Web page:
The Cherry Mobile Flare Infinity stands as one of the flagships from the Cherry brand, proudly displaying a near bezel-less 2.5D display. But will this phone rightfully take its place alongside past Cherry Mobile hits?
From the get-go, the Cherry Mobile Flare Infinity doesn’t exactly pop out at me. The box was 90% black, which gave me the impression that this phone was stylish and for more professional or formal usage. In fact, the box design was similar to other Flare variants that have come out in the past, what with an outer, hard slipcover and the actual box within. But while the packaging may be lackluster, will this phone impress?
Inside the Flare Infinity packaging you get:
– Cherry Mobile Flare Infinity (1 pc)
– USB-C Charging Cable (1 pc)
– Travel Charger (1 pc)
– Cherry Mobile Flare Infinity Manual (1 pc)
– Earphones (1 pair)
As a small side note, getting the charger and phone out of the box proved a little difficult, thanks to the tight placement of these components into the depressions within the box itself. A small nitpick to be sure, but at least be prepared for it.
But we’re not here to talk about the box. To start off, the outer design looked strange to me, primarily because of the white line pattern found at the top and bottom areas of the back. It would have left a much more favorable impression on me if they kept it plain silver, which maintains the premium, professional look.
In contrast, was thoroughly impressed with the Infinity being nearly bezelless on the sides. There is a top and bottom bezel, but that’s it. There’s barely anything on the sides of the clear 5.5-inch screen of the Flare Infinity. I’ll admit, I personally liked the look of this 2.5D display.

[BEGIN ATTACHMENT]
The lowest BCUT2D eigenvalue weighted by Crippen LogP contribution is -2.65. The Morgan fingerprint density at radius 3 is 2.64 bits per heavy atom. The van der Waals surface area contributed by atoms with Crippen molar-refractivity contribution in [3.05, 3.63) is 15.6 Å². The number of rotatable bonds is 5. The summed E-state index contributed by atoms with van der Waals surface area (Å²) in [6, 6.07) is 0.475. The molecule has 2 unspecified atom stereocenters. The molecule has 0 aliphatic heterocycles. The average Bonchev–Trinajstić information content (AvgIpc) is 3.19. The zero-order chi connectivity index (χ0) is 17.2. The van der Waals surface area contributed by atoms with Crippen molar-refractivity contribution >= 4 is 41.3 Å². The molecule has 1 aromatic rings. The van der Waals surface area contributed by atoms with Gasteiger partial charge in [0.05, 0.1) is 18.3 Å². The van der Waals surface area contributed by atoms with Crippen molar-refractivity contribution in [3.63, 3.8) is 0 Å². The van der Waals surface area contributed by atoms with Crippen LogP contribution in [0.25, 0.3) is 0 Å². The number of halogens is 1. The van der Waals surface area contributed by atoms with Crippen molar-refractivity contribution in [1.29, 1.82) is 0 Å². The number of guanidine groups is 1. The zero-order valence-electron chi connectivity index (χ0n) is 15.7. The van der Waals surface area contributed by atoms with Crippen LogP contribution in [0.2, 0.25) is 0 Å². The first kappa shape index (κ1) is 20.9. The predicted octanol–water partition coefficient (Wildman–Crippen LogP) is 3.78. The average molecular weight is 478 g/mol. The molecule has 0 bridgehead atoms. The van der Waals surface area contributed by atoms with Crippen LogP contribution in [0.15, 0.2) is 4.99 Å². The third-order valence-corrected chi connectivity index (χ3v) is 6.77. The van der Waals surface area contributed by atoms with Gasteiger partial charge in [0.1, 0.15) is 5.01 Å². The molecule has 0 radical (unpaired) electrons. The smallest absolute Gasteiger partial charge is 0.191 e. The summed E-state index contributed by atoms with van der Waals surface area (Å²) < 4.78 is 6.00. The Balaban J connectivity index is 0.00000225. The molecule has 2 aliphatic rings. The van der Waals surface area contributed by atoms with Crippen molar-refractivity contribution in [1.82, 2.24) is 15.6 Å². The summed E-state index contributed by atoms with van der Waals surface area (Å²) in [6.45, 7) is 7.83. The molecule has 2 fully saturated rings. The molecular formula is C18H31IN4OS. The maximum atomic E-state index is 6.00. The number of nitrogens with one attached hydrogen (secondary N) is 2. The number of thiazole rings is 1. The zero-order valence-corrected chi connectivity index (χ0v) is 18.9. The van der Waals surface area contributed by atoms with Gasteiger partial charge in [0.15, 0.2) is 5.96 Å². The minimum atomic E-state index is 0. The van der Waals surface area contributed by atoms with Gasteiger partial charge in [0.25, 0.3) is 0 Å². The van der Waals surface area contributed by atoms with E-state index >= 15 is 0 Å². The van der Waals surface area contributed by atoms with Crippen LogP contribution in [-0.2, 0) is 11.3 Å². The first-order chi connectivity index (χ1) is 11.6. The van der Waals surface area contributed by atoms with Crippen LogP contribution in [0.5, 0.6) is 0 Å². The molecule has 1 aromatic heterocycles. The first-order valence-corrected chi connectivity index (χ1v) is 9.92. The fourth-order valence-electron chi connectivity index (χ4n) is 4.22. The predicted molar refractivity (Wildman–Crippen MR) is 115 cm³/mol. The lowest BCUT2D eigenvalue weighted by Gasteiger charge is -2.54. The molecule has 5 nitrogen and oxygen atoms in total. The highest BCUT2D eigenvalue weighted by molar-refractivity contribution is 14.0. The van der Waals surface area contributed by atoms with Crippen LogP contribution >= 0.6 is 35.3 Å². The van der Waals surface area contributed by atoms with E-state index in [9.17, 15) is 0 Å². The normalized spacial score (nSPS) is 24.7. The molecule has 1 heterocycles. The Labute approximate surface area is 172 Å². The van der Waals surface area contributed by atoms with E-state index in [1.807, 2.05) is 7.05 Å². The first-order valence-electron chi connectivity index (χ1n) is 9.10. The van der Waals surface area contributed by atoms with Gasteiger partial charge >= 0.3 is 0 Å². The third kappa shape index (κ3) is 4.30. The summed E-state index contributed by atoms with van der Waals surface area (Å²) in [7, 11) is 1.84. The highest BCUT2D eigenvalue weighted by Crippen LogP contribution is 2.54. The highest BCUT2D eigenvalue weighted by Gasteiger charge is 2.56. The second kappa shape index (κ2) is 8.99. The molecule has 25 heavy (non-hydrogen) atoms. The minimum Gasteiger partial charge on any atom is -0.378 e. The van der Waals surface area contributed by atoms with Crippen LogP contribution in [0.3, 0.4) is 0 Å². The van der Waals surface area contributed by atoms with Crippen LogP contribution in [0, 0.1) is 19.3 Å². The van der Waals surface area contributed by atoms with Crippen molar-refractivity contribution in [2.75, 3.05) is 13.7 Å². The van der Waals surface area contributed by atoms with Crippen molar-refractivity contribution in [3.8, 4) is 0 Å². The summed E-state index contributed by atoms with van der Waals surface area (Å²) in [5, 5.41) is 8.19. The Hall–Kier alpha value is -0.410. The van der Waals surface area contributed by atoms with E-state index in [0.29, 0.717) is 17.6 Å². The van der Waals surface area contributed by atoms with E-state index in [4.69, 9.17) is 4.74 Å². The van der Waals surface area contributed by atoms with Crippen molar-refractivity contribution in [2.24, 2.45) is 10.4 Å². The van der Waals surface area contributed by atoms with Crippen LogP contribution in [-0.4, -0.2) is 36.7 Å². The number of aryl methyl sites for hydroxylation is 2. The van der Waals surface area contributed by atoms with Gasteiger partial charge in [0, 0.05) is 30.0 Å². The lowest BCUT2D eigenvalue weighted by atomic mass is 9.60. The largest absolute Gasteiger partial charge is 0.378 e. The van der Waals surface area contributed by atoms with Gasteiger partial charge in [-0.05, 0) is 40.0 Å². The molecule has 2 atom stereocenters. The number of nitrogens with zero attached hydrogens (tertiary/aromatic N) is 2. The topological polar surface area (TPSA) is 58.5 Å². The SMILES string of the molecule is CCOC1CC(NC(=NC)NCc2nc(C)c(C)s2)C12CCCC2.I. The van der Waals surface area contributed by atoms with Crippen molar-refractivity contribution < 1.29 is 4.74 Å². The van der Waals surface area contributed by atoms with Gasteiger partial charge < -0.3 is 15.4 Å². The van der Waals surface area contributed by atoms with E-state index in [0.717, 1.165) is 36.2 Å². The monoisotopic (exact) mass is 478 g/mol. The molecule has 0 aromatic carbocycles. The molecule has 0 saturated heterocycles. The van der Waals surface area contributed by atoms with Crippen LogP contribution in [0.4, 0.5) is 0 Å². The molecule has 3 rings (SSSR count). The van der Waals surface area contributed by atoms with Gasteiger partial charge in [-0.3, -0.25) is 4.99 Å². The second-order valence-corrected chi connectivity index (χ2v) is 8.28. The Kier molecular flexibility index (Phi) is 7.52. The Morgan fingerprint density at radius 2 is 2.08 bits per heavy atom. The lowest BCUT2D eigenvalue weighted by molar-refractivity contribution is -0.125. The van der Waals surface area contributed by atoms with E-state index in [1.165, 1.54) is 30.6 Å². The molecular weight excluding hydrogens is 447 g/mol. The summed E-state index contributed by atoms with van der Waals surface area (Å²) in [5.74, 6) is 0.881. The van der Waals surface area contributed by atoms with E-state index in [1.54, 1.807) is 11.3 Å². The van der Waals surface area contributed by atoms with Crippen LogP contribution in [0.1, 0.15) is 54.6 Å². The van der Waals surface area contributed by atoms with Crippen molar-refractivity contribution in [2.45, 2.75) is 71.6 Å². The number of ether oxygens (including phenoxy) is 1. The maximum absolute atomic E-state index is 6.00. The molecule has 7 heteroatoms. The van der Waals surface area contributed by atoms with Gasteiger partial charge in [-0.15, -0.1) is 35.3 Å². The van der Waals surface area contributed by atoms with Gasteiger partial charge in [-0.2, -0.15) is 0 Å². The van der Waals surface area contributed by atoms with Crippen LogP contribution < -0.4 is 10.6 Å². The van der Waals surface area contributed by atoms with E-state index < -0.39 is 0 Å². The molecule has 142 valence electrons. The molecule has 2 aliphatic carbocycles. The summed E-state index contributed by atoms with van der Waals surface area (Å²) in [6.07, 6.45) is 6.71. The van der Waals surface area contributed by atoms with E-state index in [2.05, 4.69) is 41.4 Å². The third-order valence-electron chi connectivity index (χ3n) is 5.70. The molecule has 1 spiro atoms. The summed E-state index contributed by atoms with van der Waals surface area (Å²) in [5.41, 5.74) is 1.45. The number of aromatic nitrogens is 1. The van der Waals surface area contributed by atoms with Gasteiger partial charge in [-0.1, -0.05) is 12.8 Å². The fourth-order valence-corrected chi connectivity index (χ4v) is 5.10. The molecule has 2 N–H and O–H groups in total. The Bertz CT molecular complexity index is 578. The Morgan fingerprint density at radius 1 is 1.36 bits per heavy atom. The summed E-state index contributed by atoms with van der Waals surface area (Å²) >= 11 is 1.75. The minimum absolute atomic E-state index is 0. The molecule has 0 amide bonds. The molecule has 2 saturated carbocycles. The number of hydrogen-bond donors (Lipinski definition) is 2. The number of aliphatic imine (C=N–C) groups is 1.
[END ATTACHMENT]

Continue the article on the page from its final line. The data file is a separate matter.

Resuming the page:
Speaking of the bezels, the top bezel features the front camera, while the bottom bezel has nothing on it. The home and back buttons are purely digital, appearing on the screen itself. In addition, you can find the earphone jack on the top, while the USB-C port and speakers are on the bottom. Kudos to Cherry Mobile for employing a grill-less speaker design, opting instead for dots. As far as I could tell from the quick test, it does not affect the audio. Thus, it’s a welcome aesthetic decision.
Meanwhile, the back contains the rear camera and its flash, while the left side has the slot for two micro-SIM cards, and the right has the lock button, the volume button, and a small fingerprint sensor. All in all, fairly standard design, but that’s not always a bad thing. It should also be noted that this phone feels great. It’s smooth, but not once did I feel like it would slip out of my hands.
But will this phone excel in specs? Well, let’s look at this piece-by-piece. First, we have a device that runs on Android 6.0 Marshmallow. Second, this device rocks a 2.0GHz MediaTek MT6755 Helio P10 octa-core processor, and 4 GB RAM. Third, internal storage maxes out at 32GB, expandable. Finally, the cameras are a 16-megapixel rear camera, and a 5-megapixel front camera. So how does this all translate in terms of performance?
After about a week of playing around with the Flare Infinity, the first word that comes into my mind is ‘stock’. No, I’m not saying the Flare Infinity is a bad phone, in fact, it works quite well. For gaming, we played about two hours of Modern Combat 5, and it ran well for the most part! Of course, expect some lag when there’s a small battalion of enemies rushing you, and there’s an epic explosion every two minutes. Its ability to multi-task and switch between apps isn’t something to laugh at, either. We actually played said Modern Combat 5 while we had at least seven other apps in the background.